Ten Sovereigns revival could be a turning point for O’Brien

Ten Sovereigns: he had looked well below peak form at Royal Ascot but was very impressive winning the July Cup at Newmarket. Photo: Healy Racing

The result of the big G1 in Britain last Saturday may have considerable significance in the narrative of the 2019 European season, argues James Willoughby.



Of the 22 Group winners trained by AIDAN O’BRIEN (+3pts, stays #4) this season, none is more propitious than G1 July Cup winner Ten Sovereigns (see video below).

While the Ballydoyle trainer has a hammerlock on Group races at a mile and a half-plus thanks to the stock of Galileo, winning Britain’s midsummer sprint championship with a horse who looked miles from peak form on his previous start at Royal Ascot may be significant.

In total, O’Brien had four winners to his total: in addition to Ten Sovereigns at Newmarket, Japan won the G1 Grand Prix de Paris at ParisLongchamp, Royal Lytham the G2 July Stakes at Newmarket and Peach Tree the G3 Stanerra Stakes at Leopardstown. As a result, he now stands third globally in Group or Graded wins in 2019:

We have been tracking global Group and Graded race results since 2011. In this period, the powerful elite of the sport across the world have become more powerful still at a remarkable rate – perhaps an echo for the world in general.

Either way, O’Brien’s results in this period divide into two epochs, as shown in the table underneath. The second, current epoch is shaded.

Aidan O’Brien: Group and Graded results by year during the TRC Global Rankings era

Between 2011 and 2015, O’Brien averaged 34 wins (17% strike rate) and 55 places from 201 runners. Then, the 2016 season saw a huge surge in the number of runners. Between 2016 and 2018, his average season became 56 wins (16% strike rate) and 102 places from 361 runs.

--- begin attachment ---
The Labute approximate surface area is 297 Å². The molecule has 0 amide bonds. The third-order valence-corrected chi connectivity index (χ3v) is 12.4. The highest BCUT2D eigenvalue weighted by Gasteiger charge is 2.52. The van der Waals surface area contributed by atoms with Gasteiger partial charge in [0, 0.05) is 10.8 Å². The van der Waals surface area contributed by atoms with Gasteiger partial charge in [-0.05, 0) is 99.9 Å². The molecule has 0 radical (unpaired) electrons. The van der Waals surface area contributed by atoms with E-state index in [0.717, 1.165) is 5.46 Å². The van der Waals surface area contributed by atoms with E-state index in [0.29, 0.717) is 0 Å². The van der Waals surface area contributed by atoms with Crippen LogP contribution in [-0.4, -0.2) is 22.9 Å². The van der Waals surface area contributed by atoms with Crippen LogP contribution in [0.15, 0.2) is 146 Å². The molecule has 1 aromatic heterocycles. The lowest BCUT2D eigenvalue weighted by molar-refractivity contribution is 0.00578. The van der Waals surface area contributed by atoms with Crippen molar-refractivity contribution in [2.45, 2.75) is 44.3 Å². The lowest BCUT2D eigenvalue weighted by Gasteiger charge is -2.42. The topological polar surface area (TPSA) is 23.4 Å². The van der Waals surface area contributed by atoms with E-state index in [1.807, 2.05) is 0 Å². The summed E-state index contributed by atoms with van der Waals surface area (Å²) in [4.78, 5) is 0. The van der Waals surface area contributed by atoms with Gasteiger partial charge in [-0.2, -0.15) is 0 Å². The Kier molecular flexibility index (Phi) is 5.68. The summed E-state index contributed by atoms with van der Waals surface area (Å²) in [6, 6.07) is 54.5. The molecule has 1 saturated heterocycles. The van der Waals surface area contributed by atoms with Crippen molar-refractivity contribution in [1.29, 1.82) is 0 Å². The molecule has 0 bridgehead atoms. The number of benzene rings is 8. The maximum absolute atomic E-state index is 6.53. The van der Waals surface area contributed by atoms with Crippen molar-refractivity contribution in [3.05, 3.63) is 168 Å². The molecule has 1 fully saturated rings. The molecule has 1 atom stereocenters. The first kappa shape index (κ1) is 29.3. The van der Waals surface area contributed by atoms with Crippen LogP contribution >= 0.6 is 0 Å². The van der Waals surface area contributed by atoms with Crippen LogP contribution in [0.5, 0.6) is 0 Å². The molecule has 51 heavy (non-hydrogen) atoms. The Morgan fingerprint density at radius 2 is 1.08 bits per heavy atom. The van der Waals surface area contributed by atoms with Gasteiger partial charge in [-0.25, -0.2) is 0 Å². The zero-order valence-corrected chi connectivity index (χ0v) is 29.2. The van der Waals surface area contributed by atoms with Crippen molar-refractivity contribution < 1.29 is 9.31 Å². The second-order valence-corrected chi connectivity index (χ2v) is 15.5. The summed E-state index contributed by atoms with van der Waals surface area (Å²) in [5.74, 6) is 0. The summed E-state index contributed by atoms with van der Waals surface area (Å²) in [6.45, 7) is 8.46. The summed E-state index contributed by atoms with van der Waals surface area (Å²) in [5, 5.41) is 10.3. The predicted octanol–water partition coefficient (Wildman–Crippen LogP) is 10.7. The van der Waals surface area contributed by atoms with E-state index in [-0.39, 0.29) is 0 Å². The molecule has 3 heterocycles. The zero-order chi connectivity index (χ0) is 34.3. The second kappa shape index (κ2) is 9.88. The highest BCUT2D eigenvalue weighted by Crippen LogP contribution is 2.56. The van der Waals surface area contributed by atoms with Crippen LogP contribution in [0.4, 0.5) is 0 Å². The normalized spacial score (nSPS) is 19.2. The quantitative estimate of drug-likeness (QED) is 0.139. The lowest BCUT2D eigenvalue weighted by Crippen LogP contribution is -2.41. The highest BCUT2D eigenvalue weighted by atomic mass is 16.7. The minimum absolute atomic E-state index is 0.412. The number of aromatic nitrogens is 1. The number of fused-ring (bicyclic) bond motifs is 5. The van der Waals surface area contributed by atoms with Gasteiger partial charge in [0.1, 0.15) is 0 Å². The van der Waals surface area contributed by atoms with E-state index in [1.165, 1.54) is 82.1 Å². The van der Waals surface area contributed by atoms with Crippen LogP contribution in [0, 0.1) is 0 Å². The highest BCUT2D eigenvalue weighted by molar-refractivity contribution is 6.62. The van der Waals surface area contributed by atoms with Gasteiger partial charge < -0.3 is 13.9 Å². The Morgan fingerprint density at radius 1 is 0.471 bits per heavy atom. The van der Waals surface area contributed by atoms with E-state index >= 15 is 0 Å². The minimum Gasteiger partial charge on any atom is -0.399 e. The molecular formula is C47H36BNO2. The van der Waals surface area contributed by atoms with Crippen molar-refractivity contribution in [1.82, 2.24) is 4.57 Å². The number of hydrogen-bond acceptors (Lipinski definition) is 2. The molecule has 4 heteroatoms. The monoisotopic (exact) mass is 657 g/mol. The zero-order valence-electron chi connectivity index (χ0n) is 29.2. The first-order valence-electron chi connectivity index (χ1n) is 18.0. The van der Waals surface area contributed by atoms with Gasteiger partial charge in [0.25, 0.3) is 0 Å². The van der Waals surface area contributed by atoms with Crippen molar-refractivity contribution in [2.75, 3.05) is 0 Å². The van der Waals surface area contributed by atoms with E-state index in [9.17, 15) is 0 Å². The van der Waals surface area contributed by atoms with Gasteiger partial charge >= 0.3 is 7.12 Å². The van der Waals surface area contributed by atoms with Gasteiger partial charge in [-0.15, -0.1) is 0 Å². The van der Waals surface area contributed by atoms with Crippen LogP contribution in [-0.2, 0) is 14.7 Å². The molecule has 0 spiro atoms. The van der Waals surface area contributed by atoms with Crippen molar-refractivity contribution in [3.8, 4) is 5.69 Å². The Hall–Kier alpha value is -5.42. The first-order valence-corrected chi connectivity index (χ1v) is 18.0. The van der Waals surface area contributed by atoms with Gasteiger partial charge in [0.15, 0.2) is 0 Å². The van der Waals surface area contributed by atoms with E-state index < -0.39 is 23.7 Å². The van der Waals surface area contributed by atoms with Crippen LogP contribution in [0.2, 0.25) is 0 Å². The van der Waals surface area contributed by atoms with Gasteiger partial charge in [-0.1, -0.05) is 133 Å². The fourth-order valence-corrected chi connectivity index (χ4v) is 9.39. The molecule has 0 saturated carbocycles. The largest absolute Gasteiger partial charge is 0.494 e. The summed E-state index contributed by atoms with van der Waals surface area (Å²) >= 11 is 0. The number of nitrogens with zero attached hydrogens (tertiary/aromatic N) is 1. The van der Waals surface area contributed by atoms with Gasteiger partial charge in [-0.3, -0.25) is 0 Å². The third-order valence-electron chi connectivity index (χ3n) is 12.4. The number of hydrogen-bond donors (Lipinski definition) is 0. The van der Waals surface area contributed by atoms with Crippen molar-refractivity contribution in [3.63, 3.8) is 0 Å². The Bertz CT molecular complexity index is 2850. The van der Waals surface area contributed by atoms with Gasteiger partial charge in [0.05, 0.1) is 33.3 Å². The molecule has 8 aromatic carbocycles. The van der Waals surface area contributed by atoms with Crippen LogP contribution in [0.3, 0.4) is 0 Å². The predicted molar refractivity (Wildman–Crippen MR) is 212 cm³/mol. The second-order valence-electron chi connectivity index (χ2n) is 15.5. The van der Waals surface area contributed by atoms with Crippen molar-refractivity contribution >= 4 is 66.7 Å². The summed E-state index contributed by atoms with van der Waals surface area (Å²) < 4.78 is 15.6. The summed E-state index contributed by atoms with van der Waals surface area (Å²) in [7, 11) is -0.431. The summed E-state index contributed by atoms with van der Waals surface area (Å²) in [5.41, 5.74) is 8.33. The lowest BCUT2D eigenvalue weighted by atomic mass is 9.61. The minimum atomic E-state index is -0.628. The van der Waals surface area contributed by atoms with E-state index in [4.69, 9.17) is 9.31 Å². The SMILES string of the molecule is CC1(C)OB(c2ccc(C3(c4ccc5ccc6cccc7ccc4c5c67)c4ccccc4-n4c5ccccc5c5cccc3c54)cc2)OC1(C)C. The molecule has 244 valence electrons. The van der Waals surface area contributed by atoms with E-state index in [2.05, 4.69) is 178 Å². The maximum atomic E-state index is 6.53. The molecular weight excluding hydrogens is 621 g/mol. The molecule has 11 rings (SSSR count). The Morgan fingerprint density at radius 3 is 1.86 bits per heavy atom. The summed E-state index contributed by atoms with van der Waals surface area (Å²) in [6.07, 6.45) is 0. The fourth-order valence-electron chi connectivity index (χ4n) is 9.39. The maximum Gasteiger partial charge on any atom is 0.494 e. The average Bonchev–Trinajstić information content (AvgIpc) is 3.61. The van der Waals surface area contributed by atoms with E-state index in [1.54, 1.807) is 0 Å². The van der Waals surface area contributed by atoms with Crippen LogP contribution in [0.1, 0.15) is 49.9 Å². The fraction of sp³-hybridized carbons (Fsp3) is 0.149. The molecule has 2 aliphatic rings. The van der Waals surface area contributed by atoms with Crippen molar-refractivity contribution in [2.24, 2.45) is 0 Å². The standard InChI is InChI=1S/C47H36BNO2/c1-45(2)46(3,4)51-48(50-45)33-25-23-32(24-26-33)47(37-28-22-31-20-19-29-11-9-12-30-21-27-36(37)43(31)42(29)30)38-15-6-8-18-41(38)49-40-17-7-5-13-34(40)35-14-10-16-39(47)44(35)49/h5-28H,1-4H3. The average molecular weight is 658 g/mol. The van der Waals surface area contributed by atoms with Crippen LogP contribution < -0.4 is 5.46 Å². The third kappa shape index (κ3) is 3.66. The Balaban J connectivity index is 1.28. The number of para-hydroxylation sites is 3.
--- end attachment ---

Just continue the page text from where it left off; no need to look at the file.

Over the last two seasons (this one incomplete) O’Brien’s strike rate has dipped alarmingly to 12 percent. This, however, is some function of his average runners per race increasing from 2015 to annual averages of 1.54, 1.67, 1.94, 2.00 and 2.17. While this increases the total probability of a winner trained by the stable, each extra runner tends to have a diminishing probability of winning itself (though several have actually obliged, most notably apparent pacemaker Sovereign in the G1 Irish Derby.)

As we have stated before, TRC Global Rankings makes an allowance for the frequent multi-runner scenario O’Brien relies on so successfully in the big races. Our efficiency-based metrics given the first runner in a race a weight of 1, and successive runners weights of approximately 0.8, 0.66, 0.50, 0.33 and 0.25 etc, so if a trainer fields five runners and wins the race, one winner is added to his total but only 1 + 0.8 + 0.66 + 0.50 + 0.33 = 3.3 runs. (These coefficients are estimated during weekly automated back tests to maximise the out-of-sample forecasting accuracy of the system.)

It is important to recognise that TRC Global Rankings are not measuring the skill of a trainer, nor their impact upon the sport measured over their career. When we want to do the latter, at least for the years since 2011, we remove weighting towards recent results. We call these rankings, for all races 2011- our Legacy Rankings (shown underneath.)

TRC legacy rankings 2011-2019: all counting races included with no recency weighting


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